A Secret Letter from Beijing
What does a Chinese government official think about the Chinese and U.S. position on the global stage?
March 25, 2003
My Dear Lao Wong,
I have not written for some time. We have been very busy at the ministry. But I trust all is well, or as well as it can be in our troubled provinces.
Here in Beijing, of course, we have just seen our new government into office. We also cope as best we can with the America's amazing choice to assert unilateral power in the matter of Iraq.
It is worrisome, as Li Zhaoxing, our new foreign minister, told our French and Brazilian friends the other day, but it is not unexpected.
"The United Nations Security Council has not lived up to its responsibilities. So we will live up to ours." That is how President Bush put it when telling the world of his ultimatum for Iraq — just before he ordered the American invasion.
I don't think, Lao Wong, it would be possible for anyone to misread the moment more thoroughly. But again, we have seen this coming for some time now.
Americans now hope for a swift and dramatic victory in Iraq. They view the exercise as a great display of power that will be the beginning of a project to remake the Middle East in their own image.
It is breathtaking in its hubris, but it expresses the essence of the unilateral perspective as the Americans entertain it: To triumph over others — and then refashion them to conform to the American vision.
We in Beijing have another perspective — as you, my revered friend, with your many memories of China’s understanding of the world since the revolution, well know. The Americans are certain to win their battle in Iraq. No one doubts this — since there is no "war with Iraq" to be had. That country is simply too weak for it.
But setting aside the U.S. invasion and its consequences, we think a more far-reaching victory — and a greater defeat have already taken place. I am referring here to the UN Security Council, whether or not the Americans dismiss it as irrelevant.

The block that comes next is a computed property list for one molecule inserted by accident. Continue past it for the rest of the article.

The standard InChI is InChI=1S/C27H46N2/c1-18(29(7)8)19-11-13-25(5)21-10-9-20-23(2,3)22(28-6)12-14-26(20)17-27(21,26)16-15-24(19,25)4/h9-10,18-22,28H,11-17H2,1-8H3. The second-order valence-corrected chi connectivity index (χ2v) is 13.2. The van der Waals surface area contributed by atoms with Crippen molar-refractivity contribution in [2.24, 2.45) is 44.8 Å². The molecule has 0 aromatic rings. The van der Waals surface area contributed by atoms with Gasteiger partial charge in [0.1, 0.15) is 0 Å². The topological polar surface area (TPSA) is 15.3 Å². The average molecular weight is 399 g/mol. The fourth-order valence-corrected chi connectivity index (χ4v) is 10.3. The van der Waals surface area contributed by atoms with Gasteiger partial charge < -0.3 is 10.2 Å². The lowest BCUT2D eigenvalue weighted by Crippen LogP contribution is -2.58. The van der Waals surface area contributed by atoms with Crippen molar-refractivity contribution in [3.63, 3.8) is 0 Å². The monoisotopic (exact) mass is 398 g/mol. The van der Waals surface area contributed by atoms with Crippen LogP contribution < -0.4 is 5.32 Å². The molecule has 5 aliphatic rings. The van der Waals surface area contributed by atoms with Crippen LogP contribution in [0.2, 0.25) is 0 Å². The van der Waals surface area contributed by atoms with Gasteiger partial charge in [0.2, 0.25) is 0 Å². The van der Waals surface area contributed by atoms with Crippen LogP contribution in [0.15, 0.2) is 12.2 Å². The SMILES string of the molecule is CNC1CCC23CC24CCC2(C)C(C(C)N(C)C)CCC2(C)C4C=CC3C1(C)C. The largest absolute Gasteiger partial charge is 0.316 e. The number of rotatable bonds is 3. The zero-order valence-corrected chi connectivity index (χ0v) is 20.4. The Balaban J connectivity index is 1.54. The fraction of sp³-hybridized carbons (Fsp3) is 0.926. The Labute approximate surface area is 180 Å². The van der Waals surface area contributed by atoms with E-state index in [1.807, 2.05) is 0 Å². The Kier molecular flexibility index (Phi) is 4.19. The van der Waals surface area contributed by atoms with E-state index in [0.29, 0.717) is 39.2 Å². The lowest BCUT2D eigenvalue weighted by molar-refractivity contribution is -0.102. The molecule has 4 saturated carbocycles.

Diplomacy did not fail at the United Nations, as the Bush Administration asserts. What failed at the United Nations was a sustained American effort to win acceptance of its world view among the community of nations.
It is a view predicated on the supremacy of American power as the defining characteristic of our time.
And so, with very few dedicated allies, the Americans went into Iraq alone. Yes, they will win, but in going it alone they have already lost. And the consequences of this defeat will weigh much more heavily on their long-term interests: The Americans are likely to live with them for many years.
You may have heard back home that China has frequently been accused of weakness on the Iraq question. Why couldn't we act more decisively?
As a permanent member of the UN Security Council, why did we not attempt to build a compromise between the Americans and British on one side — and the French and Russians on the other?
Why have we been so unwilling to oppose the Americans in such a fashion — instead merely following the French lead in opposing the war? We have missed an opportunity, our critics say — a chance to prove that we are worthy of great-nation status, that "rightful" place we Chinese claim to be ours in world affairs.
It is all so much talk, Lao Wong. Our position has been clear on this matter from the first moment: The proper forum for a resolution of the Iraq problem is the United Nations and its weapons inspectors should have been permitted to continue their work.
This is not "following the French." Equally, we have urged the Americans to negotiate with the North Koreans to resolve the nuclear crisis there.
These are not reflections of weakness. Behind these positions lies a profound conviction among we Chinese.